Friday, February 24, 2017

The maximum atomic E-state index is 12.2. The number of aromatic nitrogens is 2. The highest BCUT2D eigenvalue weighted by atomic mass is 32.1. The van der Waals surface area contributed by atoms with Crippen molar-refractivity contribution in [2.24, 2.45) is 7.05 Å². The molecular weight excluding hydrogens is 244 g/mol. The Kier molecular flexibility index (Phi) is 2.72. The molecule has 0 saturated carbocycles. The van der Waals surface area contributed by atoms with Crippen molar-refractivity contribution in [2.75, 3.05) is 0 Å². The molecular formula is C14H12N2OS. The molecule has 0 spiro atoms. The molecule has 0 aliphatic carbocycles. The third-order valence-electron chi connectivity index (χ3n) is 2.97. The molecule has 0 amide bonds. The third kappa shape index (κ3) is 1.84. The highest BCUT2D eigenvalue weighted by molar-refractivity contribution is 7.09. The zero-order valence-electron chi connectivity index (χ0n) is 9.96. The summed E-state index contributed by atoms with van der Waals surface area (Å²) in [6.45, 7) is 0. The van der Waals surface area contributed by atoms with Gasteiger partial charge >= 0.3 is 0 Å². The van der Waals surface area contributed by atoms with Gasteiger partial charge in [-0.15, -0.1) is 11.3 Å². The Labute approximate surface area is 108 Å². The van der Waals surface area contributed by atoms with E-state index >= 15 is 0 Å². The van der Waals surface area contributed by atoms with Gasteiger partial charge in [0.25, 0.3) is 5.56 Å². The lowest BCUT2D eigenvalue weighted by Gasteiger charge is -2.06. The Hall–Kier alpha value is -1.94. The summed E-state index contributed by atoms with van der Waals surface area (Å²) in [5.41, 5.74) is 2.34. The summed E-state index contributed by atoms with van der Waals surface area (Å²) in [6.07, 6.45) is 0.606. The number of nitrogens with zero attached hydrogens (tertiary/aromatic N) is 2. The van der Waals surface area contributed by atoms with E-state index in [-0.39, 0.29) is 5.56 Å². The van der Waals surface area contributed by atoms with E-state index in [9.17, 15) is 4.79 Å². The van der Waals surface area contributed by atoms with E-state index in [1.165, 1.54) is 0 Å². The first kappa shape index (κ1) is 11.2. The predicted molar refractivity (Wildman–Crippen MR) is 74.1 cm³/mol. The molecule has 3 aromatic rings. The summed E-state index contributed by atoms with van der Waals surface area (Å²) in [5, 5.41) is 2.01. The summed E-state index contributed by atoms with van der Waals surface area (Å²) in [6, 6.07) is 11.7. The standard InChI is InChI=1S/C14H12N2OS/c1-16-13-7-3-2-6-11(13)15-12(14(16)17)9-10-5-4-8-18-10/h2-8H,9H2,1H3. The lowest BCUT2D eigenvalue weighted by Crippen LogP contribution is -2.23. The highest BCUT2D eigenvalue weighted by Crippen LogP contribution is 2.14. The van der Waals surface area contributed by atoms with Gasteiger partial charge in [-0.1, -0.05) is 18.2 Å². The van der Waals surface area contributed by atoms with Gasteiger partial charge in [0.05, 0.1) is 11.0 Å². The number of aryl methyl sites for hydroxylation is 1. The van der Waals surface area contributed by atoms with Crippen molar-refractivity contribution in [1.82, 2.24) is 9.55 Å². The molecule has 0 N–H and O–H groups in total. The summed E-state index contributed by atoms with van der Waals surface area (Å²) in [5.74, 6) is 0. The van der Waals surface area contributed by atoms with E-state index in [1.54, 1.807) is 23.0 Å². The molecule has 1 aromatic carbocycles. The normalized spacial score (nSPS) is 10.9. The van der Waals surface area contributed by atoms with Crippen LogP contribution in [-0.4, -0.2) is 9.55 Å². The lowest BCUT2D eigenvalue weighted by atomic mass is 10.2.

If we were to have a meeting on this subject 1. Would you attend? 2. Where would be the best place to hold it? a. Hope b. Artesia c. Carlsbad. E mail me back and let me know!!!! Date March 22, 23, or 24. Day meeting or night? E-mail me your answers firstname.lastname@example.org Procedure Step 1: New Mexico Trained Producer To become a New Mexico BQA Trained Producer, you must complete and pass the BQA Certification Test. This can be accomplished by going to your local County Extension Office where the brief written test will be administered. If you are unfamiliar with Beef Quality Assurance principles, you will need to view the BQA Training Module before taking the test. In fact, all producers are encouraged to do this. You can do this at the local extension office or here on-line by viewing "Training Module." Step 2: New Mexico Certified BQA Producer The second step in the program is to become a New Mexico BQA Certified Producer. This step can only be completed after satisfactorily completing the requirements to become a New Mexico BQA Trained Producer as outlined above. Certified Producers must complete two additional documents, the VCPR document and the Critical Management Plan/Affidavit of Compliance The completion of these two documents are the producer's way of certifying that he/she agrees to follow proper BQA guidelines in cattle production. To view the BQA Training Module, click here. (Note: Viewing the entire BQA Training Module may take from 1 to 2 hours. You may view portions of the module and return later to complete viewing at any time.) The New Mexico Beef Quality Assurance Program (BQA) asks producers, veterinarians, and all others involved in the production of beef to use common sense, reasonable management skills and accepted scientific knowledge to avoid defects in the product we deliver to the consumer. In response to that opportunity, the New Mexico Beef Quality Assurance Program was developed. This program provides guidance in educating beef and dairy producers in the importance of management practices used in beef production. The New Mexico State University Cooperative Extension Service provides leadership to this program. A Beef Quality Assurance Task Force provides guidance and advice to the program, in conjunction with the New Mexico Cattle Growers' Association, Dairy Producers of New Mexico, the New Mexico Livestock Board, the New Mexico Beef Council, and other related organizations and allied industries. What is BQA? Beef Quality Assurance is a nationally coordinated, state implemented program that provides systematic information to U.S. beef producers and beef consumers of how common sense husbandry techniques can be coupled with accepted scientific knowledge to raise cattle under optimum management and environmental conditions. BQA guidelines are designed to make certain all beef consumers can take pride in what they purchase – and can trust and have confidence in the entire beef industry. BQA programs have evolved to include best practices around good record keeping and protecting herd health, which can result in more profits for producers. When better quality cows leave the farm and reach the market place, the producer, packer, and consumer all benefit. When better quality beef reaches the supermarket, consumers are more confident in the beef they are buying, and this increases beef consumption. The efforts of BQA across the nation have been instrumental in recent successes that continue to re-build and sustain beef demand. Through BQA programs, producers recognize the economic value of committing to quality beef production at every level - not just at the feedlot or packing plant, but within every segment of the cattle industry. The guiding principles of BQA are based on these core beliefs: • WE BELIEVE production practices affect consumer acceptance of beef. • WE BELIEVE the BQA Program has and must continue to empower beef producers to improve the safety and wholesomeness of beef. • WE BELIEVE these fundamental principles are the fabric of the BQA Program. Empowering people…because producers can make a difference. Taking responsibility…because it’s our job, not someone else’s. Working together…because product safety and wholesomeness is everyone’s business.